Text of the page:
How many movie sequences have taken on the mythic power of the shower scene in Psycho? Few, if any, I would say. It is for that reason that Alexandre O. Philippe has been able to build an entire feature film around this legendary moment in movie (and pop culture) history. I found it mesmerizing.
The title refers to 78 camera set-ups and 52 cuts, but 78/52 deals with more than just that landmark scene: it explains why Psycho was a game-changer for Hollywood and for audiences. Some of this has become movie lore but none of it seems redundant in the context of this valuable documentary.
Peter Bogdanovich provides a first-hand account of seeing Psycho when it was new. (Ever the showman, Hitchcock refused to allow moviegoers to enter the theater after the film had begun. This gambit was unprecedented—and a huge success.) Janet Leigh’s daughter Jamie Lee Curtis and Anthony Perkins’ son Osgood Perkins weigh in with their memories and we hear from the one survivor who was involved in the shooting of the scene, Leigh’s nude body double Marli Renfro. (Phillipe doesn’t deal with the controversy over Saul Bass’ claim that he actually shot the scene after meticulously storyboarding it. Janet Leigh refuted this assertion, but she wasn’t present when insert shots were made or when Renfro stepped in, so the question remains unanswered.)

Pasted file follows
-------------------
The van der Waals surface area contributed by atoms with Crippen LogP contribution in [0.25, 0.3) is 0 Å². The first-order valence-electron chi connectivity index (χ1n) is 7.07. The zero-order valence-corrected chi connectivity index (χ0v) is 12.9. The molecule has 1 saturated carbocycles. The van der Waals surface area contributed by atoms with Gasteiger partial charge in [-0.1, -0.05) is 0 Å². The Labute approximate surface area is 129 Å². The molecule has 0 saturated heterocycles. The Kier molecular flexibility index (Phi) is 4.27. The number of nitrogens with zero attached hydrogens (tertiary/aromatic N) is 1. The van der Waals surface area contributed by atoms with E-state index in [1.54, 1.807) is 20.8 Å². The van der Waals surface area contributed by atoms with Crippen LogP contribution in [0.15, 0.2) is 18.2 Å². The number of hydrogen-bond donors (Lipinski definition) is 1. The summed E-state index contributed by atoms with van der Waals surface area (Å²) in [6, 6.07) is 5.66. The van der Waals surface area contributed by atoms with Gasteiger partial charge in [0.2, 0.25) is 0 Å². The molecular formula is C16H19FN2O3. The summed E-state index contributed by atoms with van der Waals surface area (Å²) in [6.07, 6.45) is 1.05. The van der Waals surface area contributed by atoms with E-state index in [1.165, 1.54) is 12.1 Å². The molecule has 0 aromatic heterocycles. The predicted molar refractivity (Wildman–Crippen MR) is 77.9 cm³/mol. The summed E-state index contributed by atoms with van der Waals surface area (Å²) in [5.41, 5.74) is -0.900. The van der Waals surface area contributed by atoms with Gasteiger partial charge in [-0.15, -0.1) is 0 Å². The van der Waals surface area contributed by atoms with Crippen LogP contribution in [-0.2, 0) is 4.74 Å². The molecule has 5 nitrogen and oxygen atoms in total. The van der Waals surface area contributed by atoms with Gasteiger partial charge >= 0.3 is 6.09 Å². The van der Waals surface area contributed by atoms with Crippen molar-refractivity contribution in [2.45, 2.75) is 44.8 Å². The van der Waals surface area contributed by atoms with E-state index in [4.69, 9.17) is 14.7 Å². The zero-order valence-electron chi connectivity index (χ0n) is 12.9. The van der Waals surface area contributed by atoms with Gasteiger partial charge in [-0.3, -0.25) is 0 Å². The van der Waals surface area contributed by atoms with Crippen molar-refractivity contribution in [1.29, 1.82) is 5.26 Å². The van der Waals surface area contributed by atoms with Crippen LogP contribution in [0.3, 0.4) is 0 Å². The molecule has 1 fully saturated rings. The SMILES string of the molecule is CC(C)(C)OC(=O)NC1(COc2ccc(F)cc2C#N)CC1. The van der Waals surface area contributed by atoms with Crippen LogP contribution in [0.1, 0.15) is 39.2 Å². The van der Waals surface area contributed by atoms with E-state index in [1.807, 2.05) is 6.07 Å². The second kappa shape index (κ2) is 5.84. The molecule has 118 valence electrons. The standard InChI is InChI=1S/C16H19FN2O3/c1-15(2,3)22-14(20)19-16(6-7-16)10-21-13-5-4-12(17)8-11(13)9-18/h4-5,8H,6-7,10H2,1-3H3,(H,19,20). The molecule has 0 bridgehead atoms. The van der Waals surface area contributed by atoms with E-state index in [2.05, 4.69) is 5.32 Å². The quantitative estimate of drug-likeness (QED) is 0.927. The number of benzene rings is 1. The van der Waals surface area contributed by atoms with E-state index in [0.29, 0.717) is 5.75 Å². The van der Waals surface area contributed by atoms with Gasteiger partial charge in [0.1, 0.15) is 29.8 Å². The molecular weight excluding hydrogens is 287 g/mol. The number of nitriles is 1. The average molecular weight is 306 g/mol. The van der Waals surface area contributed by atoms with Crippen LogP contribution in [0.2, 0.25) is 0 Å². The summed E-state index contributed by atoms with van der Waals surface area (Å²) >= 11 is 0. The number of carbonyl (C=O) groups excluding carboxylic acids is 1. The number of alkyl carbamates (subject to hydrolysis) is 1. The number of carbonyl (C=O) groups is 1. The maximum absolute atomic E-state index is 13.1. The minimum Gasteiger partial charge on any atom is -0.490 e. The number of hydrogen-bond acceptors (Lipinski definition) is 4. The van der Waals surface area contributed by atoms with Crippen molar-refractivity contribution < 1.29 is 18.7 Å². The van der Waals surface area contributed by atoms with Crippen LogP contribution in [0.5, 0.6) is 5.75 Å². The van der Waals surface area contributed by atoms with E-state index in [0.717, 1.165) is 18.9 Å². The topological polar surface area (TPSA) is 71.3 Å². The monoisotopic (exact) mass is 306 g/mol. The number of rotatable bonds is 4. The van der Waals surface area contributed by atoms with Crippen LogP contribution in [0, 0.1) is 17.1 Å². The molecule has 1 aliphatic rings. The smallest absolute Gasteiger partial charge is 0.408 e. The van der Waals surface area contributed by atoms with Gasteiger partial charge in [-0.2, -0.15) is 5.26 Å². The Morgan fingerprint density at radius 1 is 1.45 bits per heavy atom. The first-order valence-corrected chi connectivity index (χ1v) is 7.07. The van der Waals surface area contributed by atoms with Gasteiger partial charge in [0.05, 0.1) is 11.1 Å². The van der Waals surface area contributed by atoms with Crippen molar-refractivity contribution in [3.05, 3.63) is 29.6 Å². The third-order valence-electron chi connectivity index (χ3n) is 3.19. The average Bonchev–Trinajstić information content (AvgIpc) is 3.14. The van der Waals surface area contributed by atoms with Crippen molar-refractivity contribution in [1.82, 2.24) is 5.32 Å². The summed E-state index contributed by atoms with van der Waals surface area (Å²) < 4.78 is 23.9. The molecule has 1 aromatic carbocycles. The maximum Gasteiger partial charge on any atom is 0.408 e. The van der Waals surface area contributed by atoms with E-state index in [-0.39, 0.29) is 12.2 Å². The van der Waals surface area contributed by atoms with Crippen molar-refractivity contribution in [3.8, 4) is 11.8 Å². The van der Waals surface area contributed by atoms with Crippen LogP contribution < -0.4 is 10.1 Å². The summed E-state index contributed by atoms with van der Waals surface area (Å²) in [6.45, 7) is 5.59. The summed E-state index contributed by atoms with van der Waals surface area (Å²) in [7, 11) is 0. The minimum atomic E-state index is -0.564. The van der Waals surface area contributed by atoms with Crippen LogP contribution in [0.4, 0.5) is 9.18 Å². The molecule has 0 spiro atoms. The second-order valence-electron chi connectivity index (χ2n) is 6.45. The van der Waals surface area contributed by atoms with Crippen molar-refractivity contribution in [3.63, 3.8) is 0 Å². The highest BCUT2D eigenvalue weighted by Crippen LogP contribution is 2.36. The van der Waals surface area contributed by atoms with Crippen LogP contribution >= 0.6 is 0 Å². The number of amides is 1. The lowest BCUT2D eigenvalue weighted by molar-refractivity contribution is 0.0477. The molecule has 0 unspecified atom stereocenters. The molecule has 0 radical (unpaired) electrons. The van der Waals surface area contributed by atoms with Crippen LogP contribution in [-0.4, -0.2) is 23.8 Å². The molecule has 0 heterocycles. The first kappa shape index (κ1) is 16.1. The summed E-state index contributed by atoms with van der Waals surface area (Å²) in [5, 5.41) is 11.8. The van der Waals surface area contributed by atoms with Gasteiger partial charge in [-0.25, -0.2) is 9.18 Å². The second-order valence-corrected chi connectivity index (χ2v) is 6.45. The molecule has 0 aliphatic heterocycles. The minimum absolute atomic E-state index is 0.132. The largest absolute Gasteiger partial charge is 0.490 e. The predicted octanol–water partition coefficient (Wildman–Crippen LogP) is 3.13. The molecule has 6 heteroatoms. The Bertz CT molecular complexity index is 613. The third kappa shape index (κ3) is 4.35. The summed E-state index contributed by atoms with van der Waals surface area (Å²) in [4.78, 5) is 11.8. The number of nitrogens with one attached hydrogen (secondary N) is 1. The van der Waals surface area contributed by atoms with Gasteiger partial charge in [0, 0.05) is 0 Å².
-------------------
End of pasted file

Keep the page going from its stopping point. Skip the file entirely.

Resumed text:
Other admirers who appear on camera with cogent observations include:
Guillermo del Toro, Bret Easton Ellis, Eli Roth, Karyn Kusama, Walter Murch, Danny Elfman, and Elijah Wood. Each one adds something of value to our appreciation of Pyscho and its unique place in movie history. If you’re any kind of film buff, 78/52 is a must-see.